Amazon’s Rekognition Software Can Spot Fear

The facial recognition tech is also getting better at estimating a person’s age, the company says.


Amazon’s controversial facial recognition technology, called Rekognition, has a new skill. It can now spot fear. The company says it recently launched updates to Rekognition’s facial analysis features, including improved age estimation and the addition of fear to its emotion detection.

“We have improved accuracy for emotion detection (for all 7 emotions: ‘Happy,’ ‘Sad,’ ‘Angry,’ ‘Surprised,’ ‘Disgusted,’ ‘Calm’ and ‘Confused’) and added a new emotion: ‘Fear,'” according to an update from Amazon on Monday. “Lastly, we have improved age range estimation accuracy; you also get narrower age ranges across most age groups.”

Amazon boasts that its Rekognition software can track and analyze hundreds of people in a photo using a database with tens of millions of faces. The ACLU has expressed concern about law enforcement’s use of the technology, saying it could be abused by governments to pose a “grave threat to communities, including people of color and immigrants, and to the trust and respect Amazon has worked to build.”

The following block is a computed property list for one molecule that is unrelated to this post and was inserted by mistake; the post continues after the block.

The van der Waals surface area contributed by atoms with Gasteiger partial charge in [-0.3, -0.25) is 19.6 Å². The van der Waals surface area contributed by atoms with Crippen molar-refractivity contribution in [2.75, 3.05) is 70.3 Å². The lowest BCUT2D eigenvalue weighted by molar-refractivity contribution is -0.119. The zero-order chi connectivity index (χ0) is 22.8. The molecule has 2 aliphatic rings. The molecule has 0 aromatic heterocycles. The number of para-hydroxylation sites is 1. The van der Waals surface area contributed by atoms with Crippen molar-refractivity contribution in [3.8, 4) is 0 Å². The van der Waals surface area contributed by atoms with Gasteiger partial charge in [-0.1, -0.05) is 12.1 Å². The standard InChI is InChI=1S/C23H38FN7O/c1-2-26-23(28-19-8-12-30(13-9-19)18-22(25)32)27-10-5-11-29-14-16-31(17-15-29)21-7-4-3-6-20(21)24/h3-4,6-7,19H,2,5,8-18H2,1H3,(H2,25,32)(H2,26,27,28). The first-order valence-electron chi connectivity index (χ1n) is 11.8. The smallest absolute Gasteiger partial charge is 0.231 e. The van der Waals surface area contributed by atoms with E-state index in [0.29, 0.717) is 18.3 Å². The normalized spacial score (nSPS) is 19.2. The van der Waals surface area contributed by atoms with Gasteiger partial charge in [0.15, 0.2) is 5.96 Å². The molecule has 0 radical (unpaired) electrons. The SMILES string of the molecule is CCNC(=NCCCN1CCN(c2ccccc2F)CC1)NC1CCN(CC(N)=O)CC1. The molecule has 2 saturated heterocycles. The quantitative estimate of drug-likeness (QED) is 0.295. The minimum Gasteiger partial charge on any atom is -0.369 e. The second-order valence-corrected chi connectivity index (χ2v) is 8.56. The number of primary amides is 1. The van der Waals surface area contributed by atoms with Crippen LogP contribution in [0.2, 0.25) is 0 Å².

In July, the Orlando Police Department officially ended its Amazon Rekognition program after a bumpy ride. The department had temporarily stopped using Rekognition in June 2018 after the city’s pilot program with Amazon ended and after the ACLU penned an open letter to Amazon CEO Jeff Bezos highlighting privacy concerns. Amazon employees have also protested the sale of Rekognition software to police.

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